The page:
Spatchcocked Turkey With Anise And Orange

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Photo courtesy of Elizabethcooks.com

Spatchcocking (or “butterflying”) a whole turkey or chicken is a great way to ensure even roasting (and make you feel like a butchering pro).  Follow the directions below, or watch this video for step-by-step instructions.

Recipe adapted for kosher cooking from Bon Appetit Magazine.

Ingredients

  • 5 teaspoons aniseed
  • ¼ cup finely grated orange zest, plus 4 wide strips orange zest
  • 2 tablespoons dark brown sugar
  • 1 tablespoon coarsely chopped fresh rosemary, sprig reserved
  • 1 tablespoon fresh thyme leaves, sprigs reserved
  • 2 teaspoons freshly ground black pepper
  • 1 12–14-lb. turkey
  • 2 medium onions, quartered
  • 4 large carrots, peeled, halved
  • 4 celery stalks
  • 3 heads garlic, halved
  • ½ cup olive oil

Directions

  1. Toast aniseed in a dry small skillet over medium heat, tossing occasionally, until fragrant, about 3 minutes. Let cool; finely grind in a spice mill or a mortar and pestle. (Alternatively, chop with a knife.)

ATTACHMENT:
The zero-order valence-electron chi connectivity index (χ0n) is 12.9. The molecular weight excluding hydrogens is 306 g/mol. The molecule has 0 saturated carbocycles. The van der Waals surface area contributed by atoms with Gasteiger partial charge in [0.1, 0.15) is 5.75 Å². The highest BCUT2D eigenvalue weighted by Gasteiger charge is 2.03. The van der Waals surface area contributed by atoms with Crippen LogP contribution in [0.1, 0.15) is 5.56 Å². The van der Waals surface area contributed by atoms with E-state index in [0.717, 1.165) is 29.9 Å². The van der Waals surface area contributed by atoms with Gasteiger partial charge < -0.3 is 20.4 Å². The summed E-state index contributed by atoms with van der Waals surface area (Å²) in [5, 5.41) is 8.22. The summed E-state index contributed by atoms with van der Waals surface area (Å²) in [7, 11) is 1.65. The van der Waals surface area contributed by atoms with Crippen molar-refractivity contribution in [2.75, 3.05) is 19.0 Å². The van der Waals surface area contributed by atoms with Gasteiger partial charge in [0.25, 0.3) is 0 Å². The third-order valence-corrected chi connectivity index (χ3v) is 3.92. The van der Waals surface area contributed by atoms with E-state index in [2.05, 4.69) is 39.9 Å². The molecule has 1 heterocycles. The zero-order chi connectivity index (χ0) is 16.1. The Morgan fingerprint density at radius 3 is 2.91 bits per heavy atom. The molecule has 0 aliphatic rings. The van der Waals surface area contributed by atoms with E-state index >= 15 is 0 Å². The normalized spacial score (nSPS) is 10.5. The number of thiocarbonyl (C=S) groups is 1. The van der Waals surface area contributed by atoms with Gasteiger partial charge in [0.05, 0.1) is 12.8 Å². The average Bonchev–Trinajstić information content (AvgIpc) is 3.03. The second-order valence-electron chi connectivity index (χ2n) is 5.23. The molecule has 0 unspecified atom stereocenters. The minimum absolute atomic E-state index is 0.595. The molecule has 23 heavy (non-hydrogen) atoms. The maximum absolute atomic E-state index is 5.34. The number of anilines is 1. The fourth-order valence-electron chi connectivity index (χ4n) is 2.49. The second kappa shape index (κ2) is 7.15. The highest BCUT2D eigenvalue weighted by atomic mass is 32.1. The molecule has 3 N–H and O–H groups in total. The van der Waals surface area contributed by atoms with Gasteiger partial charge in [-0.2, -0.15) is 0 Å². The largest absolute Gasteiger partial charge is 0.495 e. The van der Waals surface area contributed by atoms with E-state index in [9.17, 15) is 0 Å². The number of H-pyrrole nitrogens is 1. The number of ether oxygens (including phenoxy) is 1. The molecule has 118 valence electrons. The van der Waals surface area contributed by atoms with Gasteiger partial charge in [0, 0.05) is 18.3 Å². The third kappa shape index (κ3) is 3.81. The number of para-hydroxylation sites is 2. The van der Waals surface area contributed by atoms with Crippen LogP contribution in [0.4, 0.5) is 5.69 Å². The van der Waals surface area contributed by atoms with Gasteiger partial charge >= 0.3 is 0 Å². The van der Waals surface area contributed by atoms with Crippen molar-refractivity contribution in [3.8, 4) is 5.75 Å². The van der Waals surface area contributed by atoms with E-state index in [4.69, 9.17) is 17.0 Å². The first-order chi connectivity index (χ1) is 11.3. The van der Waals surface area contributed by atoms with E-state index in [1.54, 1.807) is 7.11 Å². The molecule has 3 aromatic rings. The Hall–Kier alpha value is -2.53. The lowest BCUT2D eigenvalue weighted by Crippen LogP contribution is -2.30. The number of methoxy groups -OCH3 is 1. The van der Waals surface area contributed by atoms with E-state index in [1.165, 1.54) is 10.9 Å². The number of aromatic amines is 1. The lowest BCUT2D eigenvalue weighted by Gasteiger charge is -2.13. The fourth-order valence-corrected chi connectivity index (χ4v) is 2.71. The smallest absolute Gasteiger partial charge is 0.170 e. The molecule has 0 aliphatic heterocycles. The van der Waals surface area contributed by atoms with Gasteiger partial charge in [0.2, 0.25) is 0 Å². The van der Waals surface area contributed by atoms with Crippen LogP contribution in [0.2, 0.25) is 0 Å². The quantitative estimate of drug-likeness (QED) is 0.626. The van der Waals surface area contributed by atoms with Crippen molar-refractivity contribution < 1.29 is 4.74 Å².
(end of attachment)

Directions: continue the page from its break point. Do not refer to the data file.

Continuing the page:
2. Finely chop grated zest, sugar, chopped rosemary, thyme leaves, pepper, and 4 tsp. aniseed in a food processor.
  3. Spatchcock the turkey: Place turkey, skin side down, on a cutting board. Use a knife to score down long oblong bone in the center of breast. Turn skin side up and press down on breastbone to flatten. You should hear a crack and feel the bones give way. Rub all over with salt mixture; place turkey, skin side up, on a wire rack set inside a rimmed baking sheet and chill, uncovered, 6-8 hours.
  4. Preheat oven to 325F. Arrange onions, carrots, celery, garlic, and thyme and rosemary sprigs in a roasting pan. Rinse turkey, pat dry, and place, skin side up, on top of vegetables; let sit at room temperature 30 minutes.
  5. Meanwhile, heat oil, orange zest strips, and remaining aniseed in a small saucepan until oil is sizzling, about 2 minutes; let cool slightly.
  6. Brush turkey with oil, add ½ cup water to pan.  Roast turkey, brushing with oil every 20 minutes, until skin is deep golden brown and crisp and an instant-read thermometer inserted into thickest part of thigh registers 165°, about 1 hour longer. Transfer to a platter; tent with foil and let rest at least 30 minutes before carving.
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